My first feature film “Best Summer Ever” was set to premiere at the SXSW Film Festival earlier this month, before the COVID-19 outbreak. “Best Summer Ever” is the first-ever movie musical that stars people with disabilities. However, “Best Summer Ever” wasn’t the only story about disability that was going to get told at SXSW. “Single” is a short film about a blind date between two people with congenital amputation and symbrachydactyly (missing fingers or toes). There were also other films that featured characters with common disabilities like heart defects and cancer. However, there is some happy news that came out from SXSW. “Best Summer Ever” won the Final Draft Screenwriters Award and “Single” received Special Jury Recognition for the Narrative Short Competition.
The real problem with disability and Hollywood is that movies made by or starring people with disabilities barely get a chance to break out and be seen. Last year’s “The Peanut Butter Falcon” was a sleeper hit to the point that my friend (and “Best Summer Ever” co-star) Zachary Gottsagen became the first Academy Award presenter with Down syndrome. Speaking of Academy Awards, “Children of a Lesser God” gave Marlee Matlin, who is deaf, an Oscar for Best Supporting Actress. “Freaks,” which is the first Hollywood movie that primarily stars performers with disabilities, is a cult classic with mixed messages about disability and bad stereotypes. Other than that, films that do get made by big studios in Hollywood, such as “Wonder,” “The Upside,” “My Left Foot” and “The Theory of Everything,” have able-bodied actors portraying characters with disabilities.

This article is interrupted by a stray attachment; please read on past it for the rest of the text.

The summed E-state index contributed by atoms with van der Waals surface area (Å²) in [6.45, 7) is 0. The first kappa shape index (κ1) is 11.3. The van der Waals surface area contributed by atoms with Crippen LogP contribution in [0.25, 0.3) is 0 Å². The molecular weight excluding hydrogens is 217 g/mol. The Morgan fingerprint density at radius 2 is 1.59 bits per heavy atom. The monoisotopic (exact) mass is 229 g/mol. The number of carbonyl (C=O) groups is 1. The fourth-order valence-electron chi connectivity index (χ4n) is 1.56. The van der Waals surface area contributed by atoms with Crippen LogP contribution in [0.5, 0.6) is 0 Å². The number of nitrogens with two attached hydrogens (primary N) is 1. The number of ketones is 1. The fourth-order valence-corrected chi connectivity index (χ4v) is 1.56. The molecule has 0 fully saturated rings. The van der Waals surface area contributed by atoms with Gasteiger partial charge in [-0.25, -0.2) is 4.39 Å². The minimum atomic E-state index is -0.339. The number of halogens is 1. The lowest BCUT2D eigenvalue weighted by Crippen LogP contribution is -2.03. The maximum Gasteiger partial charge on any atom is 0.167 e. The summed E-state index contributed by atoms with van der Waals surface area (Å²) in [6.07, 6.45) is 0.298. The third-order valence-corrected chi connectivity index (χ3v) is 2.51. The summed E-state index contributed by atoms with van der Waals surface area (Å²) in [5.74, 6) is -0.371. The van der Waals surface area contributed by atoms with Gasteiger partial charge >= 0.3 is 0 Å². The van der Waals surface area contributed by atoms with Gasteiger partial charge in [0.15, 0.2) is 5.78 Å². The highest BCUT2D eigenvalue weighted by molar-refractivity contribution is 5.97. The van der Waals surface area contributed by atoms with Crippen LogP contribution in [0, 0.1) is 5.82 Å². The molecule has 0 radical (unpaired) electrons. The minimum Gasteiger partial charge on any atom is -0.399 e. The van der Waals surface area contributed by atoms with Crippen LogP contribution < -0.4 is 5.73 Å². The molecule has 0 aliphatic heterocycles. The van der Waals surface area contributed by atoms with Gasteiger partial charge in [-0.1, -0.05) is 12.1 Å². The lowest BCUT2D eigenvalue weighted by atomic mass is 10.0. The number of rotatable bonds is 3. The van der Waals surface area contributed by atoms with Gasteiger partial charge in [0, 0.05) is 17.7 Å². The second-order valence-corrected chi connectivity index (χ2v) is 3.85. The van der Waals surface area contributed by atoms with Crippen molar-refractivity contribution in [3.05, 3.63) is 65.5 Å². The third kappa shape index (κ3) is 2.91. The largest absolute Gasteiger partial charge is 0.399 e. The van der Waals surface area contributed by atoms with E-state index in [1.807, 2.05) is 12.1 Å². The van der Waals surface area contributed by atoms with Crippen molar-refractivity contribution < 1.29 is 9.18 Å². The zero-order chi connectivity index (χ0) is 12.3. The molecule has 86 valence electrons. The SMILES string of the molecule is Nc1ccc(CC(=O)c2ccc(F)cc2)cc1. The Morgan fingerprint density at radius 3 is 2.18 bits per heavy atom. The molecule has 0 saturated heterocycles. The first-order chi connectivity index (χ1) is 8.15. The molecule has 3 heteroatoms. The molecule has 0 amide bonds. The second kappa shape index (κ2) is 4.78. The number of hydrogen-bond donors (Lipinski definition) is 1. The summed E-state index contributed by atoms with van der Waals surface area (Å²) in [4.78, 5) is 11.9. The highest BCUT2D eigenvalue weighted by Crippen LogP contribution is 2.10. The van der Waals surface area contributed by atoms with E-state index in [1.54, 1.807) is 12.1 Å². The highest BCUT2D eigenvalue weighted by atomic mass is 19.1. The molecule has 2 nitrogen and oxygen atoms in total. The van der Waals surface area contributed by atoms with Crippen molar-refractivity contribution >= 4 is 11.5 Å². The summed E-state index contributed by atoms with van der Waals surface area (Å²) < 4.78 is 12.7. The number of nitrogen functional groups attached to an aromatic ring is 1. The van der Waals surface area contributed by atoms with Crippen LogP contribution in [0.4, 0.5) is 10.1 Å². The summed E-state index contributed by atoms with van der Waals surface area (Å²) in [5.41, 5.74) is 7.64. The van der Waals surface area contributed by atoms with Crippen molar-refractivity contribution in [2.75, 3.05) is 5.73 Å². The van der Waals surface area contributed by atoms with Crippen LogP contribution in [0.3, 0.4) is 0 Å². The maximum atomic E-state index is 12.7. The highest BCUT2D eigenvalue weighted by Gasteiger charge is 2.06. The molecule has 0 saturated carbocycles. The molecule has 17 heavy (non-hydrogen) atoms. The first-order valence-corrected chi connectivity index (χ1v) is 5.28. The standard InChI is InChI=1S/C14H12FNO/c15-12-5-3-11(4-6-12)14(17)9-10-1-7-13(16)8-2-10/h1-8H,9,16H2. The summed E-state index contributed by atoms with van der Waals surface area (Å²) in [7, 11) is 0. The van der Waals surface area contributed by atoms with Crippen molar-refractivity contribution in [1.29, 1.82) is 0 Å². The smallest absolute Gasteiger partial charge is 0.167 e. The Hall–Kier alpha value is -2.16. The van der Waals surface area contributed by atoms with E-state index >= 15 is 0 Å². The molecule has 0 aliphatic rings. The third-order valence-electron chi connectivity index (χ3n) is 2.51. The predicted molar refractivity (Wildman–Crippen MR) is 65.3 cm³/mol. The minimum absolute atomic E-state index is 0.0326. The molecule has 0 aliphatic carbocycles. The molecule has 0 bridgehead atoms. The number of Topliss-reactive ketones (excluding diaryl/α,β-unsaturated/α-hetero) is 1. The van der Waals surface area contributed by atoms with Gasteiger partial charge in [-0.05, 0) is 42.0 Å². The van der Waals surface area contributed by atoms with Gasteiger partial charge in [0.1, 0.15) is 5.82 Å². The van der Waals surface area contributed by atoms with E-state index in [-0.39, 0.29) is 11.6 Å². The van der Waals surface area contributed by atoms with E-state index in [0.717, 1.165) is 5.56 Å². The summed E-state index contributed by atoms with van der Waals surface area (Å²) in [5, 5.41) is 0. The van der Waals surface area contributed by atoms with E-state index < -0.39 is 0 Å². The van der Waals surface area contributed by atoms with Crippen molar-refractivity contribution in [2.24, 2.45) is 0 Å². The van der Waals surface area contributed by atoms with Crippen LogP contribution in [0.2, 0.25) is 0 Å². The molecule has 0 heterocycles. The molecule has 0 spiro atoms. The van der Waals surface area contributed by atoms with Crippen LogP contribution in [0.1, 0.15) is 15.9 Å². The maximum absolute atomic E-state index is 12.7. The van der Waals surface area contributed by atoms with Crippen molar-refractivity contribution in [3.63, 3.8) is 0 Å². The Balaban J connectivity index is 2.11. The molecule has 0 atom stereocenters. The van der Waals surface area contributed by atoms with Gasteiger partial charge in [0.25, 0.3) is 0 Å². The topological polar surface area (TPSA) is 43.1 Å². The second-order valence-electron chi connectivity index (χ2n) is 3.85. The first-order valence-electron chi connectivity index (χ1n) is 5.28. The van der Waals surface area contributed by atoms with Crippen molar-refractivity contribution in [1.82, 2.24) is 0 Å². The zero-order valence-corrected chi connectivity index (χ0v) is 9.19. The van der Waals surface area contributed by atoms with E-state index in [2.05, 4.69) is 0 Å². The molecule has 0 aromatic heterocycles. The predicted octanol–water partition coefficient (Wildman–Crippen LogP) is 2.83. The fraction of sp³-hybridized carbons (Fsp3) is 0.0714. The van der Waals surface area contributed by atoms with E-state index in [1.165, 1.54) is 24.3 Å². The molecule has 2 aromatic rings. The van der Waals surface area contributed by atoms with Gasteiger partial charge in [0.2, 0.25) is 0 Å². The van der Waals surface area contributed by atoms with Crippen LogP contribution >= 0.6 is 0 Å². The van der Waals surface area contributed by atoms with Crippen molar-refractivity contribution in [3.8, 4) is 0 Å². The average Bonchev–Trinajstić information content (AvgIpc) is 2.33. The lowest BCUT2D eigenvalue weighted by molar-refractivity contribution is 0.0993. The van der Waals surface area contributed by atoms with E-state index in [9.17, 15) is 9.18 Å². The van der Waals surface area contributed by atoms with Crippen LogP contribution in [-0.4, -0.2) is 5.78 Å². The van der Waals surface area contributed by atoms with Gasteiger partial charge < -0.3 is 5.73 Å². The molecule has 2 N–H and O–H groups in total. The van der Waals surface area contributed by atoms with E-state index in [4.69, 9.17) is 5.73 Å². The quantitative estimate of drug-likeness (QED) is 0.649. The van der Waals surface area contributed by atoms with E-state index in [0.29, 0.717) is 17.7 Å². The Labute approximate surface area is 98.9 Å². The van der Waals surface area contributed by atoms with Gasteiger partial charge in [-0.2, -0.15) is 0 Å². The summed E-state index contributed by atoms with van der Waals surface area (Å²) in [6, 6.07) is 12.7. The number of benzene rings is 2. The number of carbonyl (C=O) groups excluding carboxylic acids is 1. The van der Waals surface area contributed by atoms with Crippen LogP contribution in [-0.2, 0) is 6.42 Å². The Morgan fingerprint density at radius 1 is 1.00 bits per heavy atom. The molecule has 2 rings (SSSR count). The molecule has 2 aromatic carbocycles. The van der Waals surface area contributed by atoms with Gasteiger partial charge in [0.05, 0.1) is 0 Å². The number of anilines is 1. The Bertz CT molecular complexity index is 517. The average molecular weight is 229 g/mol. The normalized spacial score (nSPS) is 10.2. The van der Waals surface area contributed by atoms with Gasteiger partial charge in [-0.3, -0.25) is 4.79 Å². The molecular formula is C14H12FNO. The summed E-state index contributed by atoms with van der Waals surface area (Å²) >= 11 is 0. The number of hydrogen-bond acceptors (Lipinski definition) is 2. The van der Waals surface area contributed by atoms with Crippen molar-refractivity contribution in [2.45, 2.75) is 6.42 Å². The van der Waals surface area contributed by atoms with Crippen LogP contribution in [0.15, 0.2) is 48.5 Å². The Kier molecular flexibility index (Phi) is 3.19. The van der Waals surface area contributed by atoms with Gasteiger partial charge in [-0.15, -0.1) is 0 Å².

Authentic stories of disability are extremely rare in Hollywood. In the last year, just 1.6 percent of speaking characters in films had disabilities. Only nine movies had leading characters with disabilities that included Down syndrome, blindness and HIV/AIDS. Moreover, actors with disabilities are cast only 37 percent of the time. “Best Summer Ever” and “Single” take care of those issues. Half of the “Best Summer Ever” leads are disabled, along with numerous featured characters and extras with disabilities. This is a revolutionary movie for Hollywood. “Single” also has two leads with disabilities (Delaney Feener; congenital amputation and Jordan Wiseley; symbrachydactyly) and focuses on the realistic themes and issues of disabilities.
The great news is that you can stream “Single” here. The bad news is that you won’t see “Best Summer Ever” for a while. Until then, you can support “Best Summer Ever” and “Single.” How? By watching movies about disabilities, of course!
“Crip Camp,” a documentary on how a camp for people with disabilities sparked the Section 504 revolution, was released on Netflix this Wednesday and it’s fantastic! But along with “Crip Camp,” I want to highlight independent movies that are underrated and didn’t really find the “Crip Camp / “Peanut Butter Falcon” fame they deserve.